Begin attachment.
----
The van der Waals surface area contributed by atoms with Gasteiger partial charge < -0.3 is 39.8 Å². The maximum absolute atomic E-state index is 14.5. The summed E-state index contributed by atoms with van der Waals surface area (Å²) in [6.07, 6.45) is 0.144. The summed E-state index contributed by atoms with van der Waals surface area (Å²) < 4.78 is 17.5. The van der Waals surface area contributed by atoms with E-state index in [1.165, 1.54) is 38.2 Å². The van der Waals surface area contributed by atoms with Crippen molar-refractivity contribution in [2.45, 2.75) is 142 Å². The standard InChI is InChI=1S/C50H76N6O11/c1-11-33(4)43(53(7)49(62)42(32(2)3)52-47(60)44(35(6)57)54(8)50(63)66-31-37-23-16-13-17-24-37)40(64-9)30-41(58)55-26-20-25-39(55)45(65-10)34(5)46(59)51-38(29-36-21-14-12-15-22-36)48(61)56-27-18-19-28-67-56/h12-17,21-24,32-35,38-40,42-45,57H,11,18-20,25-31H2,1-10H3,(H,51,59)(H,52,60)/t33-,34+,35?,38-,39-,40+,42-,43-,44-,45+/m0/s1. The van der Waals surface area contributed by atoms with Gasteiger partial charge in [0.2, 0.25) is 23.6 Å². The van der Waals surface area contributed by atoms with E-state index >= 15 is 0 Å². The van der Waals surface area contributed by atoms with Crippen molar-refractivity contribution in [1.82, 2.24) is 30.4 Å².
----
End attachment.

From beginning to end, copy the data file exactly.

The van der Waals surface area contributed by atoms with Gasteiger partial charge < -0.3 is 39.8 Å². The maximum absolute atomic E-state index is 14.5. The summed E-state index contributed by atoms with van der Waals surface area (Å²) in [6.07, 6.45) is 0.144. The summed E-state index contributed by atoms with van der Waals surface area (Å²) < 4.78 is 17.5. The van der Waals surface area contributed by atoms with E-state index in [1.165, 1.54) is 38.2 Å². The van der Waals surface area contributed by atoms with Crippen molar-refractivity contribution in [2.45, 2.75) is 142 Å². The standard InChI is InChI=1S/C50H76N6O11/c1-11-33(4)43(53(7)49(62)42(32(2)3)52-47(60)44(35(6)57)54(8)50(63)66-31-37-23-16-13-17-24-37)40(64-9)30-41(58)55-26-20-25-39(55)45(65-10)34(5)46(59)51-38(29-36-21-14-12-15-22-36)48(61)56-27-18-19-28-67-56/h12-17,21-24,32-35,38-40,42-45,57H,11,18-20,25-31H2,1-10H3,(H,51,59)(H,52,60)/t33-,34+,35?,38-,39-,40+,42-,43-,44-,45+/m0/s1. The van der Waals surface area contributed by atoms with Gasteiger partial charge in [0.2, 0.25) is 23.6 Å². The van der Waals surface area contributed by atoms with E-state index >= 15 is 0 Å². The van der Waals surface area contributed by atoms with Crippen molar-refractivity contribution in [1.82, 2.24) is 30.4 Å².